Use this technique for reading depth from shore

Bank fishing presents advantages, as well as challenges. Boat fishermen have the luxury of access to every acre of water. Offshore spots are many times beyond the distance a casting rig can reach, but a boat gives a fisherman the ability to quickly adapt from shore to the depths. With todays electronics, a wealth of information can be obtained regarding a body of water. Depth, fish location, and bottom content are easily identified and displayed on screen. Depth finders are now available that can be used from shore. However, if you don’t have one there is a way to get a rough guess of some of this information. It’s not as good as having electronics, but it will work in a pinch. This method starts with a simple jig head, and a small amount of math and physics.

To figure out depth, first tie on a jighead to your line and use a rod that has a spinning reel. I prefer an 1/8 ounce head but you may prefer heavier jigs for depths beyond 20 feet. Now, find an area close to shore where you can visually estimate the depth. I aim for 5 feet if possible. Now cast your jig to this spot and as soon as the jig hits the water begin to count in seconds. A timer can also be used but isn’t needed. Allow your line to freely spool off of the reel and watch the line. When the line stops, stop counting. For this example, lets say it took 1 second to drop 5 feet. This means the jig falls at a rate of 5 feet per second. Now cast out farther. This time it takes two seconds to reach bottom. This means that the depth is 10 feet. By casting all around you, you can get a basic idea of how the bottom lays out, regarding depth, drop-offs and bars.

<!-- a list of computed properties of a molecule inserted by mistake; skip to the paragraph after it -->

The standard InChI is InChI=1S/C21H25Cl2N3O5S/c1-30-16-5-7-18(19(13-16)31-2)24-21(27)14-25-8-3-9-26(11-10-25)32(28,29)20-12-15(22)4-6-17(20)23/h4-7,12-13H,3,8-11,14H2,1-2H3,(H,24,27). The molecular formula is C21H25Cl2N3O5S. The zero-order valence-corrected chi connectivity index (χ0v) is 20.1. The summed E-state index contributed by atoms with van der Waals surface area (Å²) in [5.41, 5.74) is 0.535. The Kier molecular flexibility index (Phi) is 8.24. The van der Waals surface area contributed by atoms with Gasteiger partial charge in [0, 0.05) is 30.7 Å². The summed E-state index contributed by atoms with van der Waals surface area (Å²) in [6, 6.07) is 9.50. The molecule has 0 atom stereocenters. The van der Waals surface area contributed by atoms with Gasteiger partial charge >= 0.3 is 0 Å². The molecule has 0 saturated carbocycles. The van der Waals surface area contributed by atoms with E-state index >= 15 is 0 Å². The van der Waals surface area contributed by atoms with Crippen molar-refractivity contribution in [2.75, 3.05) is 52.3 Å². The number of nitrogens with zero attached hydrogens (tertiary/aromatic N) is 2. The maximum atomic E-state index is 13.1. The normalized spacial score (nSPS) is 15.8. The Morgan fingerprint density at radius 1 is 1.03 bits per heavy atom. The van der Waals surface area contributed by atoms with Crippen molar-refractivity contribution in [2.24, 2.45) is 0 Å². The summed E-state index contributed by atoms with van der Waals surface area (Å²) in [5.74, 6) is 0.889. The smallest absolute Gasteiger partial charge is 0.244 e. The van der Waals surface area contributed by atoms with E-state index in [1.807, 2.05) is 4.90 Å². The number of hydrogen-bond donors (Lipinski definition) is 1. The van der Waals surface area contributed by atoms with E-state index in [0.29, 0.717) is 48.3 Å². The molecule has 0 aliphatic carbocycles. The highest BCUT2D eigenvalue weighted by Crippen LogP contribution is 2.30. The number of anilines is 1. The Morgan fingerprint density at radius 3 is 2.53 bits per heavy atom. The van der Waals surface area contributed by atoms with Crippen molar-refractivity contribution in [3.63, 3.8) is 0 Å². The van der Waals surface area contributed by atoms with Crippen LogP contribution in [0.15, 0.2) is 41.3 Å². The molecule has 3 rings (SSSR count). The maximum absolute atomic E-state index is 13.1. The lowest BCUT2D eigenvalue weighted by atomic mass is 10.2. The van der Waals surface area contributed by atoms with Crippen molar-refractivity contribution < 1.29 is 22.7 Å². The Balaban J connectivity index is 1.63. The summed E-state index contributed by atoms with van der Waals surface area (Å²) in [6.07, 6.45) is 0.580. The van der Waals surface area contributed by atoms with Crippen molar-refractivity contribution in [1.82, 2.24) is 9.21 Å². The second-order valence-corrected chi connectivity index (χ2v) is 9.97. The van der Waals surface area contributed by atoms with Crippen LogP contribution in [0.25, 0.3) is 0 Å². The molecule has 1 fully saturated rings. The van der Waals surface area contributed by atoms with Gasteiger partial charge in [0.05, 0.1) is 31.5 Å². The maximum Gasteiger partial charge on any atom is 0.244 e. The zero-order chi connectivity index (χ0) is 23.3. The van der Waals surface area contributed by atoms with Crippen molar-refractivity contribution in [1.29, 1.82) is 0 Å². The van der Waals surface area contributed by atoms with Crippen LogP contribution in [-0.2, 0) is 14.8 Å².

Bottom content is a little trickier to detect. For this I use a heavier jig, at least a 1/4 ounce. Cast out and allow the jig to hit bottom, and then slowly reel in the jig. You want as much bottom contact as possible. A rocky bottom will feel differently, and the size of rock will even change the way it feels as you reel it in. Gravel will pull slightly, while bigger rocks will grab harder and snag easier. An isolated snag can be from a rock pile or tree. Weeds will be more of a soft pull that hangs on more. By casting along a shoreline, you can find weed edges by finding out where the weeds end.

Try out this technique next time you fish from shore. You may be suprised about what you find at your favorite fishing holes!

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